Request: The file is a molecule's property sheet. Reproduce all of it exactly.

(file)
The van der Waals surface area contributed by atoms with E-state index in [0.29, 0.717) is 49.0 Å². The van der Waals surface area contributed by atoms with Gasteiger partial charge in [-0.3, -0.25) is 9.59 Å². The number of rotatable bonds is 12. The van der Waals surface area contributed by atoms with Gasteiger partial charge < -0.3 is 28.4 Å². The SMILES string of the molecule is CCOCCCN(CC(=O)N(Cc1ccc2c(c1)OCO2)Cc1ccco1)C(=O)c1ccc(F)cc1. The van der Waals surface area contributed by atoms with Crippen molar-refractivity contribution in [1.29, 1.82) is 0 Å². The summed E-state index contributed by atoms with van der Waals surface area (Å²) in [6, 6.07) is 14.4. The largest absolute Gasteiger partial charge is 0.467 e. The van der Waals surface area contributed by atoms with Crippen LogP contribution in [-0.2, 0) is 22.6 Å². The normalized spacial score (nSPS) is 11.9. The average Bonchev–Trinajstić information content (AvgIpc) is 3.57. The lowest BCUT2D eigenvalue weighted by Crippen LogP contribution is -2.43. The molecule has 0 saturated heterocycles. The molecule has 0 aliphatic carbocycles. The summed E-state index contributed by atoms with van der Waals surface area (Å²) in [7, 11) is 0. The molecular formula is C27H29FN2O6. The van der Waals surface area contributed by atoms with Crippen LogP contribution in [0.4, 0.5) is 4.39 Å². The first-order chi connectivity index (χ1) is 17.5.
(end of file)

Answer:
The van der Waals surface area contributed by atoms with E-state index in [0.29, 0.717) is 49.0 Å². The van der Waals surface area contributed by atoms with Gasteiger partial charge in [-0.3, -0.25) is 9.59 Å². The number of rotatable bonds is 12. The van der Waals surface area contributed by atoms with Gasteiger partial charge < -0.3 is 28.4 Å². The SMILES string of the molecule is CCOCCCN(CC(=O)N(Cc1ccc2c(c1)OCO2)Cc1ccco1)C(=O)c1ccc(F)cc1. The van der Waals surface area contributed by atoms with Crippen molar-refractivity contribution in [1.29, 1.82) is 0 Å². The summed E-state index contributed by atoms with van der Waals surface area (Å²) in [6, 6.07) is 14.4. The largest absolute Gasteiger partial charge is 0.467 e. The van der Waals surface area contributed by atoms with Crippen LogP contribution in [-0.2, 0) is 22.6 Å². The normalized spacial score (nSPS) is 11.9. The average Bonchev–Trinajstić information content (AvgIpc) is 3.57. The lowest BCUT2D eigenvalue weighted by Crippen LogP contribution is -2.43. The molecule has 0 saturated heterocycles. The molecule has 0 aliphatic carbocycles. The summed E-state index contributed by atoms with van der Waals surface area (Å²) in [7, 11) is 0. The molecular formula is C27H29FN2O6. The van der Waals surface area contributed by atoms with Crippen LogP contribution in [0.4, 0.5) is 4.39 Å². The first-order chi connectivity index (χ1) is 17.5.